I’m starting to work on several projects involving the demolition of industrial buildings in city neighborhoods to make way for residential redevelopment. It’s really interesting to see neighborhoods slowly transform from sleepy, gray streets with monolithic, windowless buildings into jumbles of apartment buildings and stores and trees and parking lots, and then to see those areas fill up with people over a period of just a few years.
There’s a lot of work that goes into turning an industrial property into land that’s suitable for families and children. I thought it would be fun to write a series of blog posts about what happens when an industrial facility is demolished, and later I’ll write about what happens below ground with the soil and groundwater.
Copper is probably the most valuable item left in a factory once it’s been shut down. According to the international copper association (2012 World of Copper Factbook), 32% of all copper produced is used in building construction, and another 14% is used in infrastructure like our electrical grid. The remainder is used in equipment, and these days a large amount of copper ends up on printed circuit boards and wiring that goes into our consumer electronics. One of my former professors at Yale, Thomas Graedel, has spent the last few decades tracking down how copper is used through its entire lifecycle, and he estimates that 156 kg of copper is used to support the modern lifestyle of each and every American. He’s published extensively about the flows of copper, accessible here.
So where do we find copper in an industrial building? By far, most is found in wiring and plumbing, but we also find copper in central air conditioning systems, elevators, conveyor belts, and architectural elements like roofing and gutters. Any equipment that’s left in an industrial building will also have a small amount of copper, as will any electronics.
Copper is one of the first things to be removed from a building before it’s demolished. We typically call in a specialty metals recycler to come and perform this removal, and they will usually provide a quote of what they’ll pay for the copper they are able to recover. As the building is demolished, any remaining copper will be separated and set aside for recycling.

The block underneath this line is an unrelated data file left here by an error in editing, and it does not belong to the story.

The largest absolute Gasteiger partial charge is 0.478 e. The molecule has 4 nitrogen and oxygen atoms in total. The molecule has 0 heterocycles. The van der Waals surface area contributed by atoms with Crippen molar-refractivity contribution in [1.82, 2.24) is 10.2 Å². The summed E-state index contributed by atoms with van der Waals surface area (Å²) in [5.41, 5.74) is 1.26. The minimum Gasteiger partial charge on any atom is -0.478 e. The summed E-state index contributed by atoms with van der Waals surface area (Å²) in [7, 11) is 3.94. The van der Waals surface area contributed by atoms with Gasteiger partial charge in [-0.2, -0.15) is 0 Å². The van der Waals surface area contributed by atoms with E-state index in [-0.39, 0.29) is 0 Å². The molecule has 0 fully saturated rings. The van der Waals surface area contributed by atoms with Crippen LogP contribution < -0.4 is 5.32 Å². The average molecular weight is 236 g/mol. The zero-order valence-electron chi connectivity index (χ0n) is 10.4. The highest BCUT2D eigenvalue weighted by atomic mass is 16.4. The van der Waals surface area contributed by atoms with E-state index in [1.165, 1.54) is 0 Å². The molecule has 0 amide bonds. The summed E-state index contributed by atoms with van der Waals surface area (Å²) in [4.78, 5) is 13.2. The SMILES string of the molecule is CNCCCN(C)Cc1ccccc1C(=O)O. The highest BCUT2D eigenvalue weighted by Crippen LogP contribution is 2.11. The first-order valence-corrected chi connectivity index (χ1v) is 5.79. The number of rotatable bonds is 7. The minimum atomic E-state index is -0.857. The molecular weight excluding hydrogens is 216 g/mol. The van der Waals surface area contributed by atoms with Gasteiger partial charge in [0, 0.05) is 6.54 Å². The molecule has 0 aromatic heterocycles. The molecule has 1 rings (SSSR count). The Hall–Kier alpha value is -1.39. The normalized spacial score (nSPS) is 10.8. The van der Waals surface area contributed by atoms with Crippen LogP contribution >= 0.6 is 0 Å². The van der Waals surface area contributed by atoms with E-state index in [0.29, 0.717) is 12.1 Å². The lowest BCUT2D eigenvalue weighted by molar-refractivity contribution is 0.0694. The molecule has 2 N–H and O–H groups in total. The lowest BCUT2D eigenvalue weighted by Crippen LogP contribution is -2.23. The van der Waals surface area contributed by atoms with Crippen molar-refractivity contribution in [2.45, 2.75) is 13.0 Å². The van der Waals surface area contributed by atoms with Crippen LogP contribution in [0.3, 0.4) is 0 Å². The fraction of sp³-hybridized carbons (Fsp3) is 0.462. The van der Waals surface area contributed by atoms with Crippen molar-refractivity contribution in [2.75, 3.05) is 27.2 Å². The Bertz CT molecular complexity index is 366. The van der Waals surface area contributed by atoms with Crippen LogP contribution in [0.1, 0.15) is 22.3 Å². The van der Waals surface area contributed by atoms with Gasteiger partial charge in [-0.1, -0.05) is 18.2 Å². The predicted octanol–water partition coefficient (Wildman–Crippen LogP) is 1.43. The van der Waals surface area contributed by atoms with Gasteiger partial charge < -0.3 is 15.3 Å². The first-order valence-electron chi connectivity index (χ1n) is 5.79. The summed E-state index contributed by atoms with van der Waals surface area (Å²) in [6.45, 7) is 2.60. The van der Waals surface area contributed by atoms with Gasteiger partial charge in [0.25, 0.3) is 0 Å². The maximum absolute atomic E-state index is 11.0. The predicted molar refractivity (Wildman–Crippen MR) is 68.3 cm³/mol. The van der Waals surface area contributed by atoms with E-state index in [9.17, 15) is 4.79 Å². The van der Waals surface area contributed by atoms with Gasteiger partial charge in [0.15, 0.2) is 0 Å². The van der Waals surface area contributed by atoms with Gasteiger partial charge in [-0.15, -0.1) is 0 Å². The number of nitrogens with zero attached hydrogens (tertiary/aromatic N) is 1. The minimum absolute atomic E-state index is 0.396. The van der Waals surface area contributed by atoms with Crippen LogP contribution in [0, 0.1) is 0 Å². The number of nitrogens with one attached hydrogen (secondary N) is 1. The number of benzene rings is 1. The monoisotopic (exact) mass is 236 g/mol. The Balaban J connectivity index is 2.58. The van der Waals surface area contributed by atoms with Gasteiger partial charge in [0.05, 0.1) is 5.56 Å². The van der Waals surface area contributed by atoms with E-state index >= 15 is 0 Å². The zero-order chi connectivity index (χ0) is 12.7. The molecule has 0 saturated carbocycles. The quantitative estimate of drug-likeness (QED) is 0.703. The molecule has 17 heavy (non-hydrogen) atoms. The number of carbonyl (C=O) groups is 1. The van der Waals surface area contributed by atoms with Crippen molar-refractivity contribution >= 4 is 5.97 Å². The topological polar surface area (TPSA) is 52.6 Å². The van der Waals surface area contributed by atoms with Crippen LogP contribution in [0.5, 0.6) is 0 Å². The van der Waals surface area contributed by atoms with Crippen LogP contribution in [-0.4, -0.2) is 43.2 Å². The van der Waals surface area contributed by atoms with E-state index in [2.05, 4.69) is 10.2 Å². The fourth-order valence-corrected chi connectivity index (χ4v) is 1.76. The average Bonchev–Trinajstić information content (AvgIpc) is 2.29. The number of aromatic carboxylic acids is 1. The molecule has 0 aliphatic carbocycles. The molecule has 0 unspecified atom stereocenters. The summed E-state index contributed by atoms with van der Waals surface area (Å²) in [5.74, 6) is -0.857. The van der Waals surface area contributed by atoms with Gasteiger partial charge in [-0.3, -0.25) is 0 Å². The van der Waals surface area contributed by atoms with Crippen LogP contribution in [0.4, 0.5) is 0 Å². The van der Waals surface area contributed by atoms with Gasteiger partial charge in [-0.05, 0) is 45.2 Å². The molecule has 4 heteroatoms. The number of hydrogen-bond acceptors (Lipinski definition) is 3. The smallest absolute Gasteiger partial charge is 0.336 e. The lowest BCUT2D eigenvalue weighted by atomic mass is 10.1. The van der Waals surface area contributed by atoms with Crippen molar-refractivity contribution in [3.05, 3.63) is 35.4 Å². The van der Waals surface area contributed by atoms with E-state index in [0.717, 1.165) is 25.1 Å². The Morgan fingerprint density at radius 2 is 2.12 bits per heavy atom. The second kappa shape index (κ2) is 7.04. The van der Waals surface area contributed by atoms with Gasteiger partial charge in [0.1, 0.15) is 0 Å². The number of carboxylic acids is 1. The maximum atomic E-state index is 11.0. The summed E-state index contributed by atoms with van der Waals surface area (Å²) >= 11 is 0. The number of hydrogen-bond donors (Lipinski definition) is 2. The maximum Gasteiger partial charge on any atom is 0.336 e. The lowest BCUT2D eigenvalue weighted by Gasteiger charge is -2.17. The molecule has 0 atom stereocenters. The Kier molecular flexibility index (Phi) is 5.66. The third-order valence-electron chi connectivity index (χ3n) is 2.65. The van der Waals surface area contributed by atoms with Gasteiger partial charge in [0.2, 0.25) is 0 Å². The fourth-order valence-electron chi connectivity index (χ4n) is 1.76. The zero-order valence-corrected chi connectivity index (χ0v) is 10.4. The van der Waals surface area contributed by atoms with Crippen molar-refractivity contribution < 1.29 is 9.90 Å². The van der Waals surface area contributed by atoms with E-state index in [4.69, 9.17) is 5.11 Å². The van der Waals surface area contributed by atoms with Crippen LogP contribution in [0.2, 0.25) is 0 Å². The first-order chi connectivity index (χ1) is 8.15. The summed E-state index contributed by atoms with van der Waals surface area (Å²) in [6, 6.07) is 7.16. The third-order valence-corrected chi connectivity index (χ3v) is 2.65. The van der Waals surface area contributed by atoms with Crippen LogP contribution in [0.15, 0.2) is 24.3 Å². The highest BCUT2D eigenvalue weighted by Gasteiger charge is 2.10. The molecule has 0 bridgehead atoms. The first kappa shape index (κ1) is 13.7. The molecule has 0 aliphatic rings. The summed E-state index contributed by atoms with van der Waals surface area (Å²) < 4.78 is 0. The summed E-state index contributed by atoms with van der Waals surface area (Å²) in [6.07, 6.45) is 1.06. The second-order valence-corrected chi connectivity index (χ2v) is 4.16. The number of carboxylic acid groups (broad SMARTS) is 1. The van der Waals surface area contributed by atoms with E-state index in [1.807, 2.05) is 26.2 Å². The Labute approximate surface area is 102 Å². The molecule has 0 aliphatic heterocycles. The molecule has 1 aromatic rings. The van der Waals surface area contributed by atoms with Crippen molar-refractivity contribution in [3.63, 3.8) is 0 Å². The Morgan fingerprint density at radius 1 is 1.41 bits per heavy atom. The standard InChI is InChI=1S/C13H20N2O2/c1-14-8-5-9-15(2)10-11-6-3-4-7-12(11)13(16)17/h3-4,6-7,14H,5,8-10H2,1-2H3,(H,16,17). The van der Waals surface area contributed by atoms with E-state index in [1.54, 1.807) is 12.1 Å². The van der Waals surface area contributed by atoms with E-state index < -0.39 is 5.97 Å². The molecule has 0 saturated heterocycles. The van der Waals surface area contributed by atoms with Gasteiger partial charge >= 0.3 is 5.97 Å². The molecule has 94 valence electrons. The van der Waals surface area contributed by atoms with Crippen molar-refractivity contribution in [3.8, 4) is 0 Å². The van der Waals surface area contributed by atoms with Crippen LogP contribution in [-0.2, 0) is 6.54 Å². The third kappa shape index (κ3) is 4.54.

I was surprised to learn that there are still a number of facilities in the U.S. who recycle copper, using a variety of techniques to process the materials and then smelting them (heating them to a high temperature) to remove impurities. Like aluminum, copper is very easily recycled without compromising its quality. The facilities that do this are quite complicated, use large amounts of water and energy, and tend to have highly regulated waste management, wastewater, and air permits. The graph below, from the International Copper Study Group, shows our hunger for copper to support all kinds of development activities, and the degree to which secondary (recycled) copper is an important source.
While U.S. facilities continue to produce copper for the international market, a large amount of both primary and secondary copper production has shifted to Asia. Is this because environmental requirements are less of a burden there? Or because labor is cheaper? I tend to think it’s a combination of those factors combined with the fact that much of the demand for copper now resides in Asia, where so much primary industrial production is now focused.